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    "no auto" should be a single word, "noauto" in the above examples. (they might be getting interpreted in a way that works as it is, but they're not correct) – Tom Jun 16 '18 at 3:32
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Tetsujin and user3439894's comments and observations prompted some testing.

Turns out, there is more than one UUID when you look at drives and partitions and the 'diskutil list' command doesn't report the UUID that needs to be used in the vifs/fstab commands.

  root %> diskutil info disk1 | grep -e UUID

Shows that there are Volume, Disk / Partition, LV,LVF and LVG UUIDs .. I'm only interested in the first two!

When I enter diskutil list I get the "Disk / Partition UUID", when I enter diskutil info disk1 I get both the "Disk / Partition UUID" and the "Volume UUID" (and more ..) I also get the "Volume Name" (the disk label)

Some tests I performed with the Volume - UUID and the disk label indicate:

  • the UUID in vifs/fstab is the "Volume UUID", don't use tabs!
  • the UUID command in vifs/fstab doesn't work with the "Disk / Partition UUID", tab/space makes no difference here
  • when using the "LABEL" syntax, don't use tabs!

Here are the two examples I got to work:

UUID=<Volume UUID><SPACE>none<space>rw,noauto

LABEL=<Volume Name><SPACE>none<space>rw,noauto

You can find the <Volume UUID> and the <Volume Name> of your internal disk by running

diskutil info disk1 | grep -e "Volume\ Name" -e "Volume\ UUID"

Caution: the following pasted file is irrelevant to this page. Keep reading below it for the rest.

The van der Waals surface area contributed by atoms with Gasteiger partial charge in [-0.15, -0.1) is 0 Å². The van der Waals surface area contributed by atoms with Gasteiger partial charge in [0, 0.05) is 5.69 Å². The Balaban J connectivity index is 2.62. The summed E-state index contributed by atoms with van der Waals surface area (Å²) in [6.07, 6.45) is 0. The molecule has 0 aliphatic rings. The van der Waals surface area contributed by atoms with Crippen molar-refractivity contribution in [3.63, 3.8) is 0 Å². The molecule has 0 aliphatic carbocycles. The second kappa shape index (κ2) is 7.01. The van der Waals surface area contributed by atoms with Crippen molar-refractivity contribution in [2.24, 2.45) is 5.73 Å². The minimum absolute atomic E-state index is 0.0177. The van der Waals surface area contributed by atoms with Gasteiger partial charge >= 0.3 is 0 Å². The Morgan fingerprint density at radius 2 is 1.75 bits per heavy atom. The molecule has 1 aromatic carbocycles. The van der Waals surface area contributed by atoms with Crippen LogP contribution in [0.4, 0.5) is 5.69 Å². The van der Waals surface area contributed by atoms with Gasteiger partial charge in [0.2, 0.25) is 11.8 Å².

On my system the external disk-info shows up for disk2s1 and disk3s1

  • Nice bit of research. Would seem, though, that rather than trying to remember which can take tabs & which not, the safest method is to always use single spaces. – Tetsujin Mar 22 '16 at 16:40
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    I agree .. but using tabs makes the elements line up, I tend to use them were ever I can get away with it (But not in vifs/fstab, apparently :-) – lexu Mar 23 '16 at 9:43
  • These seem to be missing a field... The filesystem type (hfs, msdos, etc.) is supposed to follow the mountpoint (which is none in these examples). (See man fstab for the spec breakdown.) – Tom Jun 16 '18 at 3:40
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These are all great (and correct) answers!

I thought I'd share a small script/utility that I use to make this easier.

I've got this no_automount file executable in my ~/bin/ directory. (Don't forget to chmod +x it!)

https://gist.github.com/voltechs/fc48c9683d50c7c03cab2f0a6477d8da

#!/usr/bin/env ruby

# Usage: no_automount /Volumes/My\ Disk